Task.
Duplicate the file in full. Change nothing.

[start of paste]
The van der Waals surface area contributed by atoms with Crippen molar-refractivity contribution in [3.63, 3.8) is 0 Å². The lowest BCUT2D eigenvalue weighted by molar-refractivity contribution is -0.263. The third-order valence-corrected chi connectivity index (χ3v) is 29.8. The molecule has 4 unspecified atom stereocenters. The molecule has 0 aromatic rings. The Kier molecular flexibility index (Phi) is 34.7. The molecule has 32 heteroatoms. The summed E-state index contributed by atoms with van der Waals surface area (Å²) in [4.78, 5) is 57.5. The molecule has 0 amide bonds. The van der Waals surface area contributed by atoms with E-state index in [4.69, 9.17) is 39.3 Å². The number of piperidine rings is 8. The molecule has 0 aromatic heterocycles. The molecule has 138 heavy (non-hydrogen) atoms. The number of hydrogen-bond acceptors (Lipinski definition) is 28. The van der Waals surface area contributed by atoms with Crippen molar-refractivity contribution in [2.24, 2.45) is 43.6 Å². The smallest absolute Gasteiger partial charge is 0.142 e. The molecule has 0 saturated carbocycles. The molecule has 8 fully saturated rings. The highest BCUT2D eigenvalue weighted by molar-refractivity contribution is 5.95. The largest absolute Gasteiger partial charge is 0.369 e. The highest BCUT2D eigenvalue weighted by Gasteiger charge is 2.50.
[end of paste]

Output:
The van der Waals surface area contributed by atoms with Crippen molar-refractivity contribution in [3.63, 3.8) is 0 Å². The lowest BCUT2D eigenvalue weighted by molar-refractivity contribution is -0.263. The third-order valence-corrected chi connectivity index (χ3v) is 29.8. The molecule has 4 unspecified atom stereocenters. The molecule has 0 aromatic rings. The Kier molecular flexibility index (Phi) is 34.7. The molecule has 32 heteroatoms. The summed E-state index contributed by atoms with van der Waals surface area (Å²) in [4.78, 5) is 57.5. The molecule has 0 amide bonds. The van der Waals surface area contributed by atoms with E-state index in [4.69, 9.17) is 39.3 Å². The number of piperidine rings is 8. The molecule has 0 aromatic heterocycles. The molecule has 138 heavy (non-hydrogen) atoms. The number of hydrogen-bond acceptors (Lipinski definition) is 28. The van der Waals surface area contributed by atoms with Crippen molar-refractivity contribution in [2.24, 2.45) is 43.6 Å². The smallest absolute Gasteiger partial charge is 0.142 e. The molecule has 0 saturated carbocycles. The molecule has 8 fully saturated rings. The highest BCUT2D eigenvalue weighted by molar-refractivity contribution is 5.95. The largest absolute Gasteiger partial charge is 0.369 e. The highest BCUT2D eigenvalue weighted by Gasteiger charge is 2.50.